He awoke in this position in the middle of the night, anguished to find himself still in the dream. He had hoped to awake in his own bed, next to his beautiful wife, probably to the sound of his son trying to climb into bed with them. Instead, he lay there wondering how one could go to sleep during a dream, even going so far as to have a dream within that dream. Eventually he was able to sleep again, now even more apprehensive about where he would awake next.
Lovelle woke a few hours later to the sound of the alarm, still in his old room, mumbling a few choice curse words. He set about to make his way through the day much the same way as the day before, only this time he was noticeably irritable. He was more than a little bit frightened about what was happening. He could scarcely imagine that he was still in a dream, but, the alternative was still so impossible that he couldn’t seriously entertain that notion either.
On this second day he encountered the other two friends that he was concerned about. The ones who he had barely escaped the day before. Dave was the newest member of their little clique. Having grown up in another part of the city, he had only fallen in with them when they had all entered high school. Trina was another of Lovelle’s friends from elementary school. Being a female, she was not exactly a part of their gang, but, she was close with each of them, and particularly with Lovelle.
As the day had progressed Lovelle became increasingly surly. By the time he ran into the first of these friends he was angry enough that he was no longer being very careful about what he said. However, his foul mood was so obvious that Trina did not bother to press him. That spared him from making a serious misstep. Lovelle realized how close he had come to doing something he would regret and was able to calm down a bit before he encountered Dave during the next break between classes.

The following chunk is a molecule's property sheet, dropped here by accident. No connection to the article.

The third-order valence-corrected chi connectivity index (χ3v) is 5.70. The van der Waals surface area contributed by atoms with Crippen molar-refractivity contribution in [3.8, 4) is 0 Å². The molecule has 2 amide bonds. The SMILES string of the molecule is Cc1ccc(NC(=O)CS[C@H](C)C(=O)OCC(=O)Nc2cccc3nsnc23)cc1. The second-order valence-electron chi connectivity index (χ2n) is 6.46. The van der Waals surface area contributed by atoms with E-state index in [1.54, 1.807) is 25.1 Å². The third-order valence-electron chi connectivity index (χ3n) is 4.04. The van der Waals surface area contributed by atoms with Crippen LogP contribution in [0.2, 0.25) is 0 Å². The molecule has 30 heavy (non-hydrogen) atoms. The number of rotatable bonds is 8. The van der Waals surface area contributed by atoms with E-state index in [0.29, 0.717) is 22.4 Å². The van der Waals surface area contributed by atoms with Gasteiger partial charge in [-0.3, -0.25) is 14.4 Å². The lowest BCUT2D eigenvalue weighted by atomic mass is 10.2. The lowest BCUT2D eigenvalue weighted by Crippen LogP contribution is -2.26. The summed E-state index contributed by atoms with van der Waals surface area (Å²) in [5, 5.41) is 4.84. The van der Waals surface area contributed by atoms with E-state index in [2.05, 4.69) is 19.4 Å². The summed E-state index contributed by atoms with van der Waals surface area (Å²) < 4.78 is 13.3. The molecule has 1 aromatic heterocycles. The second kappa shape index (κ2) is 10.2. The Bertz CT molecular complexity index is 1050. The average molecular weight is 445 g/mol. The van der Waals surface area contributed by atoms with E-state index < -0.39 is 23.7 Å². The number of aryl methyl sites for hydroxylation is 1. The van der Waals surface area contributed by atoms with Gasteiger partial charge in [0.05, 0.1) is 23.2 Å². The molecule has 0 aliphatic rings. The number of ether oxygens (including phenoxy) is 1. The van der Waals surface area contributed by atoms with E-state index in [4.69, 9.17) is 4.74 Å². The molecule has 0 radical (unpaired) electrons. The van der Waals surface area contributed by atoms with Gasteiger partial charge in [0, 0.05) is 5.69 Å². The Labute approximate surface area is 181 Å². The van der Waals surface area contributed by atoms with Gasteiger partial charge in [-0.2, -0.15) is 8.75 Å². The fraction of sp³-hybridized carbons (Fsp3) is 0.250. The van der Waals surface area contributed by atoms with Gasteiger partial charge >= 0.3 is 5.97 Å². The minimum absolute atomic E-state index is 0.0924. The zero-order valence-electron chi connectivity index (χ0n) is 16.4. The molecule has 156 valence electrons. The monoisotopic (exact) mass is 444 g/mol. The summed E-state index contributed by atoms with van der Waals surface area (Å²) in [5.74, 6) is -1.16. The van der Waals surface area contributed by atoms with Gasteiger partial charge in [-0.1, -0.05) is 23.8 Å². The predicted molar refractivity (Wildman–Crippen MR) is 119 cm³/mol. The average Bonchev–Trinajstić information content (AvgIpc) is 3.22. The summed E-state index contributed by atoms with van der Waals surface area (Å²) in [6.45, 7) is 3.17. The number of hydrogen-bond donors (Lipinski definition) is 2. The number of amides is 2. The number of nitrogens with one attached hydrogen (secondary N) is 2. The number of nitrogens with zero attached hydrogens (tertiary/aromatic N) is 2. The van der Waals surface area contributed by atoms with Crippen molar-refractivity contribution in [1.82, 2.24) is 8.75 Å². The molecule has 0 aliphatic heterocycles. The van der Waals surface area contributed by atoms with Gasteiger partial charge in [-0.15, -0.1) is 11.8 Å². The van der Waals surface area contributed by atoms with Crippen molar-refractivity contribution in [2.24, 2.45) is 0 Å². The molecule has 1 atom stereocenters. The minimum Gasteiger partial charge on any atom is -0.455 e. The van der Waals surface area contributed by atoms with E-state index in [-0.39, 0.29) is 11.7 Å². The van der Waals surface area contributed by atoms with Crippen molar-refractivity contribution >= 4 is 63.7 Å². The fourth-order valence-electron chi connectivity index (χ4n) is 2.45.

“Hey man,” Dave greeted him. “How is it I’ve talked to everyone I know in the last day and a half but you?”
Dave was kidding of course, and normally Lovelle would have jabbed right back, but in his mood he could only answer, “Haven’t felt like talking.”
“Yeah, Trina told me you were in a bad mood. What’s the problem?”
Lovelle hadn’t expected that news to have traveled so quickly. It had only been an hour earlier, and they had all been in class most of that time. But he thought, “No matter, I don’t really care if they all get ticked at me.”
“Just not feeling well I guess.” He lied
“Sucks to be you!” Dave quipped.
“You have no idea,” Lovelle thought, then answered, “Pretty much… Look, I’ll talk to you later.” He excused himself then skulked away.
Day three proceeded in like manner, only now Lovelle had escalated to being both angry and scared. He snapped at people he never would have before. He made a scene about the lousy food in the cafeteria. He even had an altercation with his government teacher. The man had given an oversimplified description of the American political spectrum in teaching the class about political orientation. As a political science major himself, Lovelle distinctly remembered having to relearn that lesson in college, and believed it was a disservice to the students. He pointed out as much, and did so without a bit of tact.
Lovelle was such a bear all day that he didn’t have to bother avoiding people, they avoided him. His friends, who were planning a get together over the weekend, even considered leaving him out of their schemes.
On the ride home, Shane chided him about his attitude. “Damn, Curtis. You’ve really been a jerk today. We’re all supposed to go to the drive-in tomorrow, but Trina said she wasn’t sure if she would even go if you were going.”
“Don’t worry about it, I don’t plan on going!” Lovelle snapped.
“Dang, you don’t have to bite my head off. I didn’t say I didn’t want you to go. I’m just saying you need to chill out. What the heck’s wrong with you anyhow?”
Lovelle apologized, but left Shane’s question unanswered.